Beijing • China’s leadership signalled that further stimulus measures are being planned, as disappointing economic data showed that the current piecemeal approach isn’t working.
The nation’s economic situation is changing, downward pressure is increasing and the government needs to take timely steps to counter this, according to a statement from a Politburo meeting yesterday chaired by President Xi Jinping (picture).
The signal of increasing urgency came just hours after Purchasing Managers’ Index reports showed an across-the-board deterioration that risks spilling into a broader drag on global growth. The world’s second-largest economy is being damaged by its trade war with the US and a domestic debt cleanup.
With those pressing constraints, officials have added modest policy support so far, ranging from tax cuts to regulatory relief, rather than repeating the fiscal firepower seen after a previous slowdown. Investors seem unpersuaded by the dripfeed approach with the yuan hovering around a decade low and stocks sliding.
“Accepting slower growth has long been a challenge for Beijing, but now the rate of slowdown is firmly out of the comfort zone,” said Katrina Ell, an economist at Moody’s Analytics in Sydney. “In recent years, the balancing act has been addressing risks in the financial system against pressure to stabilise economic growth. It appears the latter is again more of a priority.”
China’s leaders from Xi on down had politically committed to avoiding a “flood” of stimulus, and a multi-year campaign to curb the rate of debt expansion appeared to be paused, not scrapped. Xi’s right-hand man on the economy, Liu He, has long advocated a shift away from credit-fuelled growth at all costs and senior officials continue to warn of the dangers of excess debt, even as they seek to channel more money to cash-strapped private businesses.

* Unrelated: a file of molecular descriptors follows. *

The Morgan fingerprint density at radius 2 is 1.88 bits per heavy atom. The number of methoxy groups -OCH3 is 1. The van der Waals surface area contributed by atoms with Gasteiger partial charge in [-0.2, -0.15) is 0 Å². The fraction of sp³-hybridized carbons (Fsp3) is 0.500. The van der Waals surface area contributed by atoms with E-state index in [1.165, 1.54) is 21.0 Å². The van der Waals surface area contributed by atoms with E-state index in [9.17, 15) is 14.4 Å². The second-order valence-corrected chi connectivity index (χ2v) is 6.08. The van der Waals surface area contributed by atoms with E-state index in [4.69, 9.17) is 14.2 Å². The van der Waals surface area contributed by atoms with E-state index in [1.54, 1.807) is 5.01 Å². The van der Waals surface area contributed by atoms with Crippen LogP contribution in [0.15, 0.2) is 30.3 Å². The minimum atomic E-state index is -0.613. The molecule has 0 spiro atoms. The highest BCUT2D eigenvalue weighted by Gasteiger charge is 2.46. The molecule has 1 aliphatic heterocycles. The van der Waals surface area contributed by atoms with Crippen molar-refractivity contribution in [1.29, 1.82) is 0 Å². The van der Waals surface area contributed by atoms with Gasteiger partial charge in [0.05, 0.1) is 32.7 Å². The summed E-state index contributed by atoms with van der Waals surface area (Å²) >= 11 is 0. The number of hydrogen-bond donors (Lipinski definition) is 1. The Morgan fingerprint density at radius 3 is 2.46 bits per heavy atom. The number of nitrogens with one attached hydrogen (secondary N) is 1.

“The leadership is paying great attention to the problems, and will be more preemptive and take action in a timely manner,” according to the statement yesterday. The Politburo reiterated that China will maintain a proactive fiscal policy and a prudent monetary policy, while trying to find solutions to help private businesses.
Earlier yesterday, data from around the region suggested that, aside from the US, the global economy is heading into a difficult period. Industrial output for September in South Korea and Japan came in below estimates, as did third-quarter output in Taiwan.
“The spring of 2019 will be the real difficult time for China as multiple factors such as trade tension, slower sales of durable goods and the end of a property boom in lower-tier cities weigh on growth,” Lu Ting, chief China economist at Nomura International Ltd in Hong Kong, said after the announcement. “It’ll be a test if China can sustain growth of around 6.5%. Policymakers are likely to further cut taxes and ease property purchase controls in bigger cities to lift the economy.”
The government and central bank have already this month introduced a raft of measures to stabilise sentiment, adding to steps to boost liquidity in the financial system, tax deductions for households and targeted measures aimed at helping exporters. Those measures have yet to have much effect.
The leadership also emphasised implementing policies that have already been announced, and said China will continue to “actively and effectively” utilise foreign investment and defend foreign companies’ legitimate rights. — Bloomberg